I discovered the work of Bruno Liljefors (1860 – 1939) in a 1978 article, Liljefors of Sweden: the peerless eye, in Audubon magazine written by Martha Hill. Thanks to Martha Hill for re-introducing his work here in the U.S. Unfortunately, his work is still under the radar to many natural history artists and illustrators. This is lamentable because his work is a much higher caliber and more sophisticated, in my opinion, than any natural history/bird painter that America has ever produced. His colleagues were the impressionists and he exhibited with them – not too shabby. His work is found in museum such as the Rijksmuseum (think Rembrandt) and the Musée d’Orsay (think Manet and Van Gogh). Heavy hitter.
I was fortunate to travel to Sweden in 1981 to experience his powerful pictures at the Thiel Gallery in Stockholm, the Nationalmuseum, Stockholm, and the Gothenburg Museum of Art. His inspiring and often large scale paintings are sweeping panoramas of the wilderness – yet they often have intimate vignettes that connect the view and the viewer. No other artist renders fur and feather so dynamically within the context of the landscape. Indeed, the viewer feels the experience of being an integral part of the natural world. Bruno painted the hunt, the hunter, the hunted. He knew his subject matter intimately as he was a hunter and, apparently, was a falconer, too. Pretty cool, eh?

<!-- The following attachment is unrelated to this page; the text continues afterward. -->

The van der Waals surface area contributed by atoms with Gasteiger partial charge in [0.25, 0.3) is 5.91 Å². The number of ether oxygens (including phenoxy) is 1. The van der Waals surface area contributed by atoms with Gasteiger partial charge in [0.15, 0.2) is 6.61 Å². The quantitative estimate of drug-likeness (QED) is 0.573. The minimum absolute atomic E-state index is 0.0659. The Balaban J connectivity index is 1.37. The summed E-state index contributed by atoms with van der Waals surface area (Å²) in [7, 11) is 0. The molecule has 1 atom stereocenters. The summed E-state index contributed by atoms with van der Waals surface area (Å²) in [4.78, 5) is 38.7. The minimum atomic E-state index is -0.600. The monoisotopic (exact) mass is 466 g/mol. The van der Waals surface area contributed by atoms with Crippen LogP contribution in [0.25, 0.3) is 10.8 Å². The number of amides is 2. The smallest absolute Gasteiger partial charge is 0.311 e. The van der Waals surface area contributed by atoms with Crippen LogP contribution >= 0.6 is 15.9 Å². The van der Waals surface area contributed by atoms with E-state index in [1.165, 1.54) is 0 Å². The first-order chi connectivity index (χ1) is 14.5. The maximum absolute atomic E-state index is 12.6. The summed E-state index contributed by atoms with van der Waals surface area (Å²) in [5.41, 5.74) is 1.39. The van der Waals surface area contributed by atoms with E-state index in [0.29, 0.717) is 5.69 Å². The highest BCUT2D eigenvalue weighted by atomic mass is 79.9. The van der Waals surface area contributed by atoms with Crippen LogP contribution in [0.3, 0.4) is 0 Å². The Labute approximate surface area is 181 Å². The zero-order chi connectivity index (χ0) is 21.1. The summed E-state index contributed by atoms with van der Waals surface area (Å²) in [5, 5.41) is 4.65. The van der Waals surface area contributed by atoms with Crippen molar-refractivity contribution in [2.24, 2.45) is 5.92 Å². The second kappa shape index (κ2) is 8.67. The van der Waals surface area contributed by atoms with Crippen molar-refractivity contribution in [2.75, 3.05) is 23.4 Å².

Beyond his excellent drawing and painting skills, a friend recently pointed out that part of his magic was how he transported the viewer into the wilderness and how he effectively conveyed the ephemeral: the cold, the wind, and the sea with these natural narratives. His painting skills/ his chops were up to snuff… no question as he was a deft painter with a light touch. His compositions were bold and inventive. Because he was influenced by the impressionists his work lacks the oppressive obsession with detail that boils the life out of much bird art. As Mies van der Rohe elegantly instructed us – “God is in the detail” and Bruno knew how to edit, select, and describe the essential detail. Contemporary bird painters and illustrators typically paint with water-based paints including myself. Liljefors painted primarily in oil, which is, let’s face it, exponentially more complex and demanding than watercolor. There are many artists today synthesizing aesthetics and conservation issues. Liljefors work seems to me to be utterly relevant for both conservationists and artists – why not look back a bit more thoroughly for inspiration from his work as we move forward?